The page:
The game boards in Solo and Party Modes are riddled with different types of spaces you can land on. Blue spaces reward you with three coins, while Red spaces deduct three coins. Orb spaces reward you with one of the many special orbs. Orbs can be used for a myriad of different things, from slowing down the dice to give you a better roll to the orbs you cast on a space that prevent an opposing player from continuing on. Then there are Bowser Spaces and Duel Spaces that begin a Bowser mini-game, allowing you to duel an opposing player for high-stakes rewards. Any number of orbs will transform ordinary spaces into dangerous places to land. Coins are important since you have to purchase the Star for 20 coins when you reach it. Purchasing Orbs at the Orb shop along the way can ensure your speedy and safe arrival but can be risky should you hover too close to the 20-coin mark.
[floatleft]http://www.snackbar-games.com/images/reviews/marioparty6/ss03_thumb.jpg[/floatleft]The real meat and potatoes of the game are the mini-games. The quality of mini-games in [i]Mario Party 6[/i] is really quite dynamic, with most of them being very original and well thought out. Other games are purely luck of the draw and barely qualify as games, in my book. After unlocking a ton of the mini-games, I found most of my time was spent replaying those in Mini-Game Mode and not in Solo or Party Mode. The Party Mode was far too time consuming, and the boards in Solo Mode are awfully short with one board having only 15 spaces. 15 spaces ended up being two to four well-planned turns, and quite frankly I would rather just play the mini-games.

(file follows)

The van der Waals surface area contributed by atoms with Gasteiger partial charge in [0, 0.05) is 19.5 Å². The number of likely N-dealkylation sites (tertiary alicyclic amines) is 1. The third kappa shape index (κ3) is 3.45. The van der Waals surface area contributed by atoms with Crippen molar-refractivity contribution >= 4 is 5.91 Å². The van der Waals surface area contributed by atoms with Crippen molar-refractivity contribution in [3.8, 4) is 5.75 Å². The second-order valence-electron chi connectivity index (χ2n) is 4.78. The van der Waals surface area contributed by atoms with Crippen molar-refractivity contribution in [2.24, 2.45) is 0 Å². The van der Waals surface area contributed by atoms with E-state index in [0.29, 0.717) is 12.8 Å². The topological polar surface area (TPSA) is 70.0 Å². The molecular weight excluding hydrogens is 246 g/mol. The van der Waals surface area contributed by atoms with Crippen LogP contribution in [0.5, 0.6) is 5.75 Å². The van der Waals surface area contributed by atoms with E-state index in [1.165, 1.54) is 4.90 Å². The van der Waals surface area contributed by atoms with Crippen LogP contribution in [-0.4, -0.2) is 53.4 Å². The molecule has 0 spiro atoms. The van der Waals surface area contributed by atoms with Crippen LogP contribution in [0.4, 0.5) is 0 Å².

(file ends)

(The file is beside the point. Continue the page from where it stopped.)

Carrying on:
Dots and I also spent a fair amount of time playing Mic Mode, and I have to say that it is a very interesting concept. The mini-games using the mic range from a Jeopardy-style trivia challenge to a handful of games that use voice commands to move your character around as opposed to a controller. As a whole, the voice recognition was very good, and the implementation and planning-regarding a microphone as a peripheral-was very good. The mic did seem a little gimmicky in the beginning but ended up being highly entertaining.
While I can’t compare this release to previous [i]Mario Party[/i] games, I can say that in the end I had fun with the mini-games. I doubt [i]Mario Party[/i] will get as much play as the other games in my library due to the nature of the game, but I will be thankful I have it when company comes over. Fans of the [i]Mario Party[/i] series will enjoy the 75 new mini-games and overall experience that this release brings to the table. If you aren’t a fan of party games in general, then I doubt that [i]Mario Party 6[/i] will sway your opinion of the genre. While not the best party game I have ever played (an honor that belongs to [i]Kung Fu Chaos[/i]), [i]Mario Party 6[/i] definitely has a place in my library. For the game renters out there, renting the game will give you a partial experience: I highly suggest checking out the Mic Mode, but I doubt the microphone will come included in the rental. I suggest finding a friend with a copy and checking it out that way.